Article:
Hydrofoils: Major climate benefits when ships ‘fly’ over the surface
Soon, electric passenger ferries skimming above the surface across the seas may become a reality. At Chalmers University of Technology, Sweden, a research team has created a unique method for further developing hydrofoils that can significantly increase the range of electric vessels and reduce the fuel consumption of fossil-powered ships by 80 per cent.
While the electrification of cars is well advanced, the world’s passenger ferries are still powered almost exclusively by fossil fuels. The limiting factor is battery capacity, which is not enough to power ships and ferries across longer distances. But now researchers at Chalmers and the marine research facility SSPA have succeeded in developing a method that can make the shipping industry significantly greener in the future. The focus is on hydrofoils that, like wings, lift the boat’s hull above the surface of the water and allow the boat to travel with considerably less water resistance. A technology that in recent years has revolutionised sailing, by which hydrofoils make elite sailors’ boats fly over the surface of the water at a very high speed. The researchers at Chalmers and SSPA now want to enable the sailboats’ hydrofoil principle to be used on larger passenger ferries as well, resulting in major benefits for the climate.
“The electrification of ferries cannot be done without drastically reducing their water resistance. This method will allow the development of new foil designs that can reduce resistance by up to 80 per cent, which in turn would significantly increase the range of a battery powered ship. In this way, we could also use electric ferries on longer distances in the future,” says research leader Arash Eslamdoost, Associate Professor in Applied Hydrodynamics at Chalmers and author of the study Fluid-Structure Interaction of a Foiling Craft published in the Journal of Marine Science and Engineering.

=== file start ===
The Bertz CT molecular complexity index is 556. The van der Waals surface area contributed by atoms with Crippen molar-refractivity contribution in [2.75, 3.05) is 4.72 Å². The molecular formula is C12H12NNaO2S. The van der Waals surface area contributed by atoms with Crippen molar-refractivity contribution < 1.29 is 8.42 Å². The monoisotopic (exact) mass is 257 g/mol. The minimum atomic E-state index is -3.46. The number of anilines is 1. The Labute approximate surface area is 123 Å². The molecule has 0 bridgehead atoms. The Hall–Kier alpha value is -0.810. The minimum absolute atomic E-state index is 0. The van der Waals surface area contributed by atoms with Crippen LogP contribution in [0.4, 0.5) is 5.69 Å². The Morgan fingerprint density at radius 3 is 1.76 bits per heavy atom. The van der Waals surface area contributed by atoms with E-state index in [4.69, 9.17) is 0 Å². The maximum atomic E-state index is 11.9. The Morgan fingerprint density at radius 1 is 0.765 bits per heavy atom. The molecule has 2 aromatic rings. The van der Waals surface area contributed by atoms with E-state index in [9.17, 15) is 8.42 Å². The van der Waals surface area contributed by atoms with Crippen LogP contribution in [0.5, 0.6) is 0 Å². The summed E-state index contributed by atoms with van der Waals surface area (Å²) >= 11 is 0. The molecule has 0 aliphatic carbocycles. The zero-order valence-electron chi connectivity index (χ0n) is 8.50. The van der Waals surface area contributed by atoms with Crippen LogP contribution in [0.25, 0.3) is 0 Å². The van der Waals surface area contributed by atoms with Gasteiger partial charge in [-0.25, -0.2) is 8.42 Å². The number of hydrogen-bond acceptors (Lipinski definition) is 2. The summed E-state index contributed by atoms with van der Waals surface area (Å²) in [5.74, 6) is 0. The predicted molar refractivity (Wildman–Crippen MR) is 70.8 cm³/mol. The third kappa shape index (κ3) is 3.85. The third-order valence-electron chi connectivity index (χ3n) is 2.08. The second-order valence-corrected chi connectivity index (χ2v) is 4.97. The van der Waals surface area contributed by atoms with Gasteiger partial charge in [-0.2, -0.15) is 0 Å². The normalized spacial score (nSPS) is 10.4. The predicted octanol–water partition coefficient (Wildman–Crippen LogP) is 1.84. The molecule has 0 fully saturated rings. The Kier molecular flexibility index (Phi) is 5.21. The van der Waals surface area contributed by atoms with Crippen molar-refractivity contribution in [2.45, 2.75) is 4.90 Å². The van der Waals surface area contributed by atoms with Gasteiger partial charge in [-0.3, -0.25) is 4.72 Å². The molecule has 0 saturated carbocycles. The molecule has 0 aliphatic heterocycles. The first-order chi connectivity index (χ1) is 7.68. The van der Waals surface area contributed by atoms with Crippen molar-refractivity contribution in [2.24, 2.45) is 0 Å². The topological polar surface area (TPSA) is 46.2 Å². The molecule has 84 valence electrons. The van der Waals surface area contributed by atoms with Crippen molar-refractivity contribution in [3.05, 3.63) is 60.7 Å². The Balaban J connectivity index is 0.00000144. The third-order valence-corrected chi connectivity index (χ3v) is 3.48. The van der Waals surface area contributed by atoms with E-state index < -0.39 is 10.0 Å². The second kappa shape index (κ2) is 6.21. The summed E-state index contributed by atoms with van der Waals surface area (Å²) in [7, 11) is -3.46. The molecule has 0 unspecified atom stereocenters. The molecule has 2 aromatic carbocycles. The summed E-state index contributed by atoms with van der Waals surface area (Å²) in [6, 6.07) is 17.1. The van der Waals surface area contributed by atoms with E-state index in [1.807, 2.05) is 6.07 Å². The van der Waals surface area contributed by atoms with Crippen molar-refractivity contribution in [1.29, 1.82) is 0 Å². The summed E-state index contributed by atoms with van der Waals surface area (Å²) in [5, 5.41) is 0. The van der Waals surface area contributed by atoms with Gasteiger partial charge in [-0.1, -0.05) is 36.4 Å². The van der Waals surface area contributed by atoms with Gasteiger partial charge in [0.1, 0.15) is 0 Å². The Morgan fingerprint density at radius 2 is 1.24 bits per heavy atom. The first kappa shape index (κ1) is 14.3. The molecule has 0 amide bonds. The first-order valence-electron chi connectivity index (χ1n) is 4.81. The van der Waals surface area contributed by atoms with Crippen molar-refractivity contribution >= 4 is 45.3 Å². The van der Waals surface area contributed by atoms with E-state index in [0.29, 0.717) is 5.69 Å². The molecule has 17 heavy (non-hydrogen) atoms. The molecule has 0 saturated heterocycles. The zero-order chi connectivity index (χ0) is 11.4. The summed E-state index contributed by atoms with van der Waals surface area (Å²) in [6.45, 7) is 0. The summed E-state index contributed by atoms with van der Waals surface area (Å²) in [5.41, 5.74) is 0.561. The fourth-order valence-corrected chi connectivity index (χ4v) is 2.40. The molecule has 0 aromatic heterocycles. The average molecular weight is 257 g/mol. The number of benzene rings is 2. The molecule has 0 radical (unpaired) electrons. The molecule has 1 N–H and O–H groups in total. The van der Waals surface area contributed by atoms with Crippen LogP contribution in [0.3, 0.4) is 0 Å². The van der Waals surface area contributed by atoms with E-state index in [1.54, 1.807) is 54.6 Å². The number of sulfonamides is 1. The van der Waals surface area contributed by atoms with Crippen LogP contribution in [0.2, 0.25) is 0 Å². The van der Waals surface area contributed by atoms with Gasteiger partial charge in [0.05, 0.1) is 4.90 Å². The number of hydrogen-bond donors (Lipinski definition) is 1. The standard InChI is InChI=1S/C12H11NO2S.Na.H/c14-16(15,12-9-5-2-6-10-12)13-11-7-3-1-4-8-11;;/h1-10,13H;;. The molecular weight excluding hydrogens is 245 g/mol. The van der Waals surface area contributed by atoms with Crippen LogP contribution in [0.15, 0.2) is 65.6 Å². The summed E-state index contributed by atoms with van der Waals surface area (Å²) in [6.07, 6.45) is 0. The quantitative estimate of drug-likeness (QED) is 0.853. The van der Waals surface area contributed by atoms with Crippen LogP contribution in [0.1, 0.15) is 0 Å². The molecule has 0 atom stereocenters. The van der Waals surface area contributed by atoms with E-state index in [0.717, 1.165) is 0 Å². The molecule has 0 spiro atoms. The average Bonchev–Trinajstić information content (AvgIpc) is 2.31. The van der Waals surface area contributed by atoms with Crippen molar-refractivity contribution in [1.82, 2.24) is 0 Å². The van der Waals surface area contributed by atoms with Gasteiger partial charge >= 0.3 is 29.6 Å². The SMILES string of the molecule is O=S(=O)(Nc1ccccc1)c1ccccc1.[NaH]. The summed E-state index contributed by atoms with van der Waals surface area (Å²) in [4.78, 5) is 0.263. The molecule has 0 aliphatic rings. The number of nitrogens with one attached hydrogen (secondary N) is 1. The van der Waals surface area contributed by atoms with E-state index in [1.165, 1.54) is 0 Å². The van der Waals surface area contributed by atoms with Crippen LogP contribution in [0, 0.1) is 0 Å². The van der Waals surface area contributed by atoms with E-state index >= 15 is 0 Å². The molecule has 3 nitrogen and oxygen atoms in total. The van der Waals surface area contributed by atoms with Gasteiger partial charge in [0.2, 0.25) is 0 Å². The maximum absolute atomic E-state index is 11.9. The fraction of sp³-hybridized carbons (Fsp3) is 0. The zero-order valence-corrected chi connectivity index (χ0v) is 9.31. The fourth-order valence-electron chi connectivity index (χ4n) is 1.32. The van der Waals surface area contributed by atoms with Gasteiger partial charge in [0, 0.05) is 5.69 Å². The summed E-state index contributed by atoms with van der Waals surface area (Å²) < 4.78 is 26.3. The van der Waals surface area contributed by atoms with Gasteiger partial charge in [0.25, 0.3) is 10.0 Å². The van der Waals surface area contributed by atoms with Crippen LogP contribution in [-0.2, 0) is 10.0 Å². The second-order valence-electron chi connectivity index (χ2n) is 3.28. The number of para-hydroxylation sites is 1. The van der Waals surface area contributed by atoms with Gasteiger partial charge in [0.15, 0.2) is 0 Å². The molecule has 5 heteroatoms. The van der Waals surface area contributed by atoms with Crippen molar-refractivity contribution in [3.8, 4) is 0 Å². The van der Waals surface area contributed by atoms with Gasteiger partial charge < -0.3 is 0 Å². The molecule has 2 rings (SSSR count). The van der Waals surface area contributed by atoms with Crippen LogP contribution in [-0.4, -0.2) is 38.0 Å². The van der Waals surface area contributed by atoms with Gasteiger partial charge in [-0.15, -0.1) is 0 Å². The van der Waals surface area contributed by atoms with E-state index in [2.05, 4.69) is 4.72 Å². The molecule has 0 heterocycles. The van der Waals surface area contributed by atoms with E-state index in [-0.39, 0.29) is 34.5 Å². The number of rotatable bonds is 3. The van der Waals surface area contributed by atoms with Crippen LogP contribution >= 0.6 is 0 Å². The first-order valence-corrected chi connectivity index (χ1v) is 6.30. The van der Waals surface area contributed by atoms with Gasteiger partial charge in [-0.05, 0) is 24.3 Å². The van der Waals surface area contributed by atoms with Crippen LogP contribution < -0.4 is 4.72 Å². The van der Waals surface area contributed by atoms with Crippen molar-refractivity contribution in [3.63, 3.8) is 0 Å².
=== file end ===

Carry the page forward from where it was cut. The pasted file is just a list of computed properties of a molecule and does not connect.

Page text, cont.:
Even for ships that today run on fossil fuels the climate benefit could be significant, as similar hydrofoil technology could reduce fuel consumption by no less than 80 per cent.
Unique measurement method arouses broad interest
At the centre of the research project is a unique measurement technique that the researchers have put together in order to understand in detail how hydrofoils behave in the water when, for example, the load or speed increases or the positioning of the hydrofoil changes. Using the data collected from the experiments, the team has developed and validated a method to simulate and predict with great precision how the hydrofoil would behave under a variety of conditions. The method is unique of its kind and can now be used to develop the design of hydrofoils for electric powered hydrofoil ferries.
The study was conducted in collaboration with the research facility SSPA — one of only a few of its kind in the world — where Laura Marimon Giovannetti works as a researcher and project manager. She is the lead author of the study and has herself competed at the elite level for both the British and Italian national sailing teams. Today she is a research and development adviser to Sweden’s Olympic committee and the Swedish national team with her sights set on helping the team win more medals at the Olympics in 2024. Marimon Giovannetti sees many possibilities for the unique measurement method developed by the team:
“At the Americas Cup in San Francisco Bay in 2013, it was the first time we saw a 72-foot sailing boat learning how to “fly” using hydrofoils during the competition. And since then, we’ve seen a huge increase in sailing boats with hydrofoils. With this new method and knowledge we are able to bring together a range of different branches of engineering — naval architecture, advanced materials and aeronautics as well as renewable energy.”
Paving the way for hydrofoils on electric ferries
Hydrofoil technology is not in itself a novelty, but was developed as early as the 60s and 70s. Back then the focus was on getting boats to travel at as fast as possible and the hydrofoils were made of steel, a heavy material with higher maintenance costs. Today’s modern hydrofoils are made of carbon fibre, a much lighter and stiffer material that can maintain its rigidity even under high loads — and can be tailored to the expected loads. Part of the research project was therefore to fully understand how a carbon fibre structure behaves underwater during different operational conditions. The research team’s method developed in association with modern technology is now paving the way for the use of carbon fibre hydrofoils on larger passenger ships that can travel in a safe, controlled and climate-friendly way even at low speeds.
“You want the foil to be as efficient as possible, which means carrying as much weight as possible at as low a speed as possible with the least resistance. Our next goal is to use this method when designing more efficient hydrofoils for ferries in the future,” says Eslamdoost.